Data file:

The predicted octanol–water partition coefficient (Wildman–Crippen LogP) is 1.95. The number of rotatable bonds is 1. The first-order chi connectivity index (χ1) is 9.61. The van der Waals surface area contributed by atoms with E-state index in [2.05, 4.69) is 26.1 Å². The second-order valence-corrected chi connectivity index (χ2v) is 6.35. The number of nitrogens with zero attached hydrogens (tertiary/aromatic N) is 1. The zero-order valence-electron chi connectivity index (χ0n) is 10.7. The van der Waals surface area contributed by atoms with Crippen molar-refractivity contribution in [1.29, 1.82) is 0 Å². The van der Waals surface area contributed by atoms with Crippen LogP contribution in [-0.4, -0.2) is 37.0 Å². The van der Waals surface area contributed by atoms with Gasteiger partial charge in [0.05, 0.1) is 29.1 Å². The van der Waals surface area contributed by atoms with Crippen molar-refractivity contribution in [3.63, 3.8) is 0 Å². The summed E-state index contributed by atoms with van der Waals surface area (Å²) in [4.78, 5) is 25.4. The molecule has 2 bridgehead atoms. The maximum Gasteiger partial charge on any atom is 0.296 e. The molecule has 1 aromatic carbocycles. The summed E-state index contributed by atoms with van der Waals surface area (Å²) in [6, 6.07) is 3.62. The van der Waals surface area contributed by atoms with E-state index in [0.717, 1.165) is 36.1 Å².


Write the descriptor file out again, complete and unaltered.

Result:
The predicted octanol–water partition coefficient (Wildman–Crippen LogP) is 1.95. The number of rotatable bonds is 1. The first-order chi connectivity index (χ1) is 9.61. The van der Waals surface area contributed by atoms with E-state index in [2.05, 4.69) is 26.1 Å². The second-order valence-corrected chi connectivity index (χ2v) is 6.35. The number of nitrogens with zero attached hydrogens (tertiary/aromatic N) is 1. The zero-order valence-electron chi connectivity index (χ0n) is 10.7. The van der Waals surface area contributed by atoms with Crippen molar-refractivity contribution in [1.29, 1.82) is 0 Å². The van der Waals surface area contributed by atoms with Crippen LogP contribution in [-0.4, -0.2) is 37.0 Å². The van der Waals surface area contributed by atoms with Gasteiger partial charge in [0.05, 0.1) is 29.1 Å². The van der Waals surface area contributed by atoms with Crippen molar-refractivity contribution in [3.63, 3.8) is 0 Å². The summed E-state index contributed by atoms with van der Waals surface area (Å²) in [4.78, 5) is 25.4. The molecule has 2 bridgehead atoms. The maximum Gasteiger partial charge on any atom is 0.296 e. The molecule has 1 aromatic carbocycles. The summed E-state index contributed by atoms with van der Waals surface area (Å²) in [6, 6.07) is 3.62. The van der Waals surface area contributed by atoms with E-state index in [0.717, 1.165) is 36.1 Å².